A Bot That Optically Finds and Laser Targets
TargetBot Showing Servo and Laser and Camera
The main node gets location of the fiducial (checkerboard) pattern and then translates that to an X (back and forth) and Y (vertical) setting for the two servos.  X is the lower one and on it's shaft is a horizontal little HD-1440 servo for Y (up down).   It is crude and there is no closed loop feedback which would requires finding the red laser dot and that is not done yet.

The little laser is rotated off of the Y servo shaft.  So we have crude X-Y control.
Mark-World - Tech Projects To Amuse The Curious

This is a Bot that does not have wheels but is smart in it's own way.   TargetBot will use image recognition to find a target and then point a Laser at that target.

This project is a true showcase of a variety of great subsystems so watch for links below!

A Raspberry Pi 3 is loaded up with a variety of components and software to form a nice system to find and target a pattern with a laser and show info on the target on a display.   The project is based on ROS platform on top of Ubiquity 16.04.

The Mark-Toys USB Multi-Port dongle configured for Servo Control has a simple serial port interface so we control an X and Z servo from this little board as an easy add-on subsystem for the Pi or for that matter ANY computer.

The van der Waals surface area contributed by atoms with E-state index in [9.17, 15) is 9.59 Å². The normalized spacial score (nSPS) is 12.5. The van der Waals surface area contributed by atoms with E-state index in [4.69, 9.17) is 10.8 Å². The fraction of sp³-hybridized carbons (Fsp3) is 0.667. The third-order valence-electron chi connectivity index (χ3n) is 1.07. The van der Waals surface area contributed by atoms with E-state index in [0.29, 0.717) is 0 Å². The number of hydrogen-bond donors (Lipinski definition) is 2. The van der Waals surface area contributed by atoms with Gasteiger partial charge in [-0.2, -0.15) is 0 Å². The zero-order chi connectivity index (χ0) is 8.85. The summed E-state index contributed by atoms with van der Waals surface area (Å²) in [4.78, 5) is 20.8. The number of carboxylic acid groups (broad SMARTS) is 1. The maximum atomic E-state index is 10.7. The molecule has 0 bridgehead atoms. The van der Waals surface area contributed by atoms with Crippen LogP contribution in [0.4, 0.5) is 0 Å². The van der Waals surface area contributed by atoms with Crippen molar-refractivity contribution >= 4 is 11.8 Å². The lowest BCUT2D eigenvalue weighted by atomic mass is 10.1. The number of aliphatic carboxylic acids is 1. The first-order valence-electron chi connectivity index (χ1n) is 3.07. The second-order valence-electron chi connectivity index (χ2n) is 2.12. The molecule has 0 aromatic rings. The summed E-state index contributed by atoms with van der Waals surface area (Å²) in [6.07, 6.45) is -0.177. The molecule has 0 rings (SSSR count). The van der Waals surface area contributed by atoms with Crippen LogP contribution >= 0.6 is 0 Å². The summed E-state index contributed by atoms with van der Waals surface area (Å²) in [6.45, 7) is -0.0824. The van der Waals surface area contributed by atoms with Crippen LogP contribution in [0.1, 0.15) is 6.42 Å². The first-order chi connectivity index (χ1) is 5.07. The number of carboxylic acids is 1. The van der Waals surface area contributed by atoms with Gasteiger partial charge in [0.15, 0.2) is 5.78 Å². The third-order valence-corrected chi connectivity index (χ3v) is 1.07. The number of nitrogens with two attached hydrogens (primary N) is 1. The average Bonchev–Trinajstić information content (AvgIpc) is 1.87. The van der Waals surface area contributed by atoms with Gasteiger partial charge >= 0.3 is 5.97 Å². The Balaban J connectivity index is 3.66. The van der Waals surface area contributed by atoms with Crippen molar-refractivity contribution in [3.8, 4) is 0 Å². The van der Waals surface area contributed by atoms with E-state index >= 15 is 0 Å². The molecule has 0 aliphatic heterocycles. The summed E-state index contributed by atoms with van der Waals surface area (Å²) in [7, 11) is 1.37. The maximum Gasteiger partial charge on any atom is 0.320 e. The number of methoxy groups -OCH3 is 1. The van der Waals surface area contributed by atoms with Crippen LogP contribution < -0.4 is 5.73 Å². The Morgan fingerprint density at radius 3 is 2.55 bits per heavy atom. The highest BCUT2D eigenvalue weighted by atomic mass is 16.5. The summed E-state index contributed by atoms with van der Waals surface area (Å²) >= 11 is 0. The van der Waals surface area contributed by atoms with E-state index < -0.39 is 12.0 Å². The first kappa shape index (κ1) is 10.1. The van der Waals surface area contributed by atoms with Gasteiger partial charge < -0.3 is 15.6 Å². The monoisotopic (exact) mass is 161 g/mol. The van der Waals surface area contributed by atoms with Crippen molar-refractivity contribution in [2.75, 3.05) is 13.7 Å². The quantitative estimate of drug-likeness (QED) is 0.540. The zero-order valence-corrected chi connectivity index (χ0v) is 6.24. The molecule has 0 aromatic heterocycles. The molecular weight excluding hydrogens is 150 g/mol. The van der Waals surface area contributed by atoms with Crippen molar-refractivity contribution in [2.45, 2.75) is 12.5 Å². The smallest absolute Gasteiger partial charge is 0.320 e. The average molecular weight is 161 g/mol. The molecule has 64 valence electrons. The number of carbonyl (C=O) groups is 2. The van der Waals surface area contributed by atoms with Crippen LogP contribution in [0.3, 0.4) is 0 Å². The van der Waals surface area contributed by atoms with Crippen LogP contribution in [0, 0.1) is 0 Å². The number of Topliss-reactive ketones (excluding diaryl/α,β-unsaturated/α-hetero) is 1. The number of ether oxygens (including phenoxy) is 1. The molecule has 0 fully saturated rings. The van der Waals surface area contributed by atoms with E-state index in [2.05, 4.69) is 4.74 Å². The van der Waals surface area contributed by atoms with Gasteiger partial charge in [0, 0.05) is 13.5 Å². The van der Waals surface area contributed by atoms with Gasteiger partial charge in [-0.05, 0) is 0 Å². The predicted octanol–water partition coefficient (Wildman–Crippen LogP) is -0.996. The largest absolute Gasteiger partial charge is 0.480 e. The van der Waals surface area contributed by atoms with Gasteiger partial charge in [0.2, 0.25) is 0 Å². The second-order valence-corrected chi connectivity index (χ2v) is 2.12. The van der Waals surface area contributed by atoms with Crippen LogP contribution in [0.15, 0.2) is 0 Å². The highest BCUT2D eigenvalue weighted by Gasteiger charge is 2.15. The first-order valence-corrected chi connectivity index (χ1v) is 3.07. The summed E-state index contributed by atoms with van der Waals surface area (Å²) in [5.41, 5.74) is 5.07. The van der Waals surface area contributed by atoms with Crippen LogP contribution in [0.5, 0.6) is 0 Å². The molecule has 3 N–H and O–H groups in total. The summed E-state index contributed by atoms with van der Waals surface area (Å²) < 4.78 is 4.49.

The RaspberryPi cased in a nice transparent 3D printed thin case runs ROS and thus hosts other add-ons with minimal effort.  

The UbiquityRobotics.com Kernel image is used as is the RaspiCam node to talk to the Raspberry Pi compatible wide angle (160 degree) camera. 

The Aruco target image recognition ROS node finds the target and publishes a ROS topic which our main ROS node then picks up in standard ROS callback.

I have a ROS node that drives the very popular 1.3 inch diagonal OLED display from the Raspberry Pi I2C lines.   This is not yet published on my Github (so much to do so little time).   But when it does appear it will likely be on my github for ROS stuff here 

Notice the display node shows host name at top line, the IP address of the bot on line 3 and then app specific info below where in this case it shows the Tag number found (100) and then below the angle to the left as -8.5 deg and the angle up as 7.8 degrees.  Fun stuff.

On many of my projects like this one I use my sys_monitor.py code that I start in linux in the rc.local file.   This allows 'auto start' of the ROS nodes and allows either shutdown or just a restart from a simple switch on the Raspberry Pi GPIO.  It also has a single LED that will give basic feedback as to what the sys_monitor code is doing like gettting ready to shutdown or whatever.    Please refer to  the Mark-Toys   sys_monitor.py code and directions here